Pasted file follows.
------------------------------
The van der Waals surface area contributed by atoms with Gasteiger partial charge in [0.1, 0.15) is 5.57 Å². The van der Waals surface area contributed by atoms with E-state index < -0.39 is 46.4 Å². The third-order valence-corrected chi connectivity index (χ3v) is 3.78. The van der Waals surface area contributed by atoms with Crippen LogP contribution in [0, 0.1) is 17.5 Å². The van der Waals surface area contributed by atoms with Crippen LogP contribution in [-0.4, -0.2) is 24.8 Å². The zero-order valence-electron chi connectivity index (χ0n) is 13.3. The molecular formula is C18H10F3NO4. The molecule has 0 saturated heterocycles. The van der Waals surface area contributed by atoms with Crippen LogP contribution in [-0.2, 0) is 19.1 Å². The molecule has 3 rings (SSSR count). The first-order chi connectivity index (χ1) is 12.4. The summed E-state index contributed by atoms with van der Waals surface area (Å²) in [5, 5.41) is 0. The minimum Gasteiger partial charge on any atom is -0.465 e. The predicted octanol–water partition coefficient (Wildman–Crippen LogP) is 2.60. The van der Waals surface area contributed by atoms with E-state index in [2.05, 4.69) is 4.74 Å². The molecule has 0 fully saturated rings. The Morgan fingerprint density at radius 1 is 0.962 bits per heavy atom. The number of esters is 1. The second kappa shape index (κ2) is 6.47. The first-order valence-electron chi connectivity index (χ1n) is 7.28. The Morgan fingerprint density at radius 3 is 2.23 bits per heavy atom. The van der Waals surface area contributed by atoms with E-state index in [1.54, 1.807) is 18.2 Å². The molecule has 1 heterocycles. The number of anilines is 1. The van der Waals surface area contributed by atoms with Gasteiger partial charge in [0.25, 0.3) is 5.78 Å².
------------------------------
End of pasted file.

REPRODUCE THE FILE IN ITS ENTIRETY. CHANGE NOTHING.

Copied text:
The van der Waals surface area contributed by atoms with Gasteiger partial charge in [0.1, 0.15) is 5.57 Å². The van der Waals surface area contributed by atoms with E-state index < -0.39 is 46.4 Å². The third-order valence-corrected chi connectivity index (χ3v) is 3.78. The van der Waals surface area contributed by atoms with Crippen LogP contribution in [0, 0.1) is 17.5 Å². The van der Waals surface area contributed by atoms with Crippen LogP contribution in [-0.4, -0.2) is 24.8 Å². The zero-order valence-electron chi connectivity index (χ0n) is 13.3. The molecular formula is C18H10F3NO4. The molecule has 0 saturated heterocycles. The van der Waals surface area contributed by atoms with Crippen LogP contribution in [-0.2, 0) is 19.1 Å². The molecule has 3 rings (SSSR count). The first-order chi connectivity index (χ1) is 12.4. The summed E-state index contributed by atoms with van der Waals surface area (Å²) in [5, 5.41) is 0. The minimum Gasteiger partial charge on any atom is -0.465 e. The predicted octanol–water partition coefficient (Wildman–Crippen LogP) is 2.60. The van der Waals surface area contributed by atoms with E-state index in [2.05, 4.69) is 4.74 Å². The molecule has 0 fully saturated rings. The Morgan fingerprint density at radius 1 is 0.962 bits per heavy atom. The number of esters is 1. The second kappa shape index (κ2) is 6.47. The first-order valence-electron chi connectivity index (χ1n) is 7.28. The Morgan fingerprint density at radius 3 is 2.23 bits per heavy atom. The van der Waals surface area contributed by atoms with E-state index in [1.54, 1.807) is 18.2 Å². The molecule has 1 heterocycles. The number of anilines is 1. The van der Waals surface area contributed by atoms with Gasteiger partial charge in [0.25, 0.3) is 5.78 Å².